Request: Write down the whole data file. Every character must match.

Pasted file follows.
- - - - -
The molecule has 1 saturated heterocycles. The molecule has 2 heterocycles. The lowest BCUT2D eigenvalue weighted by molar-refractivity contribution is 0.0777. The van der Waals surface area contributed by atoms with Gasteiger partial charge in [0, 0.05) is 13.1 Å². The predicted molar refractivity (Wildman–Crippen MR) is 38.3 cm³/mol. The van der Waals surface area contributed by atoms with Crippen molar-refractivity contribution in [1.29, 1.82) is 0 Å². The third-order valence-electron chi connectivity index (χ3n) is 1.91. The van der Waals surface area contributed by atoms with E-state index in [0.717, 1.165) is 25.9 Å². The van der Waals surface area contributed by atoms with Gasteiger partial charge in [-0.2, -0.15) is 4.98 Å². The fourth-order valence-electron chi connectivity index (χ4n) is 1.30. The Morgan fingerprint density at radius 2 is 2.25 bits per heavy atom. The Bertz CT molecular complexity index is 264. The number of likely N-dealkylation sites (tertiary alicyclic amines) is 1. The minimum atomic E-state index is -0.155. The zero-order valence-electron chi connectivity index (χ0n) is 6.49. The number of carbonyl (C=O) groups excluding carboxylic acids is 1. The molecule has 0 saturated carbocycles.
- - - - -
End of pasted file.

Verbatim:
The molecule has 1 saturated heterocycles. The molecule has 2 heterocycles. The lowest BCUT2D eigenvalue weighted by molar-refractivity contribution is 0.0777. The van der Waals surface area contributed by atoms with Gasteiger partial charge in [0, 0.05) is 13.1 Å². The predicted molar refractivity (Wildman–Crippen MR) is 38.3 cm³/mol. The van der Waals surface area contributed by atoms with Crippen molar-refractivity contribution in [1.29, 1.82) is 0 Å². The third-order valence-electron chi connectivity index (χ3n) is 1.91. The van der Waals surface area contributed by atoms with E-state index in [0.717, 1.165) is 25.9 Å². The van der Waals surface area contributed by atoms with Gasteiger partial charge in [-0.2, -0.15) is 4.98 Å². The fourth-order valence-electron chi connectivity index (χ4n) is 1.30. The Morgan fingerprint density at radius 2 is 2.25 bits per heavy atom. The Bertz CT molecular complexity index is 264. The number of likely N-dealkylation sites (tertiary alicyclic amines) is 1. The minimum atomic E-state index is -0.155. The zero-order valence-electron chi connectivity index (χ0n) is 6.49. The number of carbonyl (C=O) groups excluding carboxylic acids is 1. The molecule has 0 saturated carbocycles.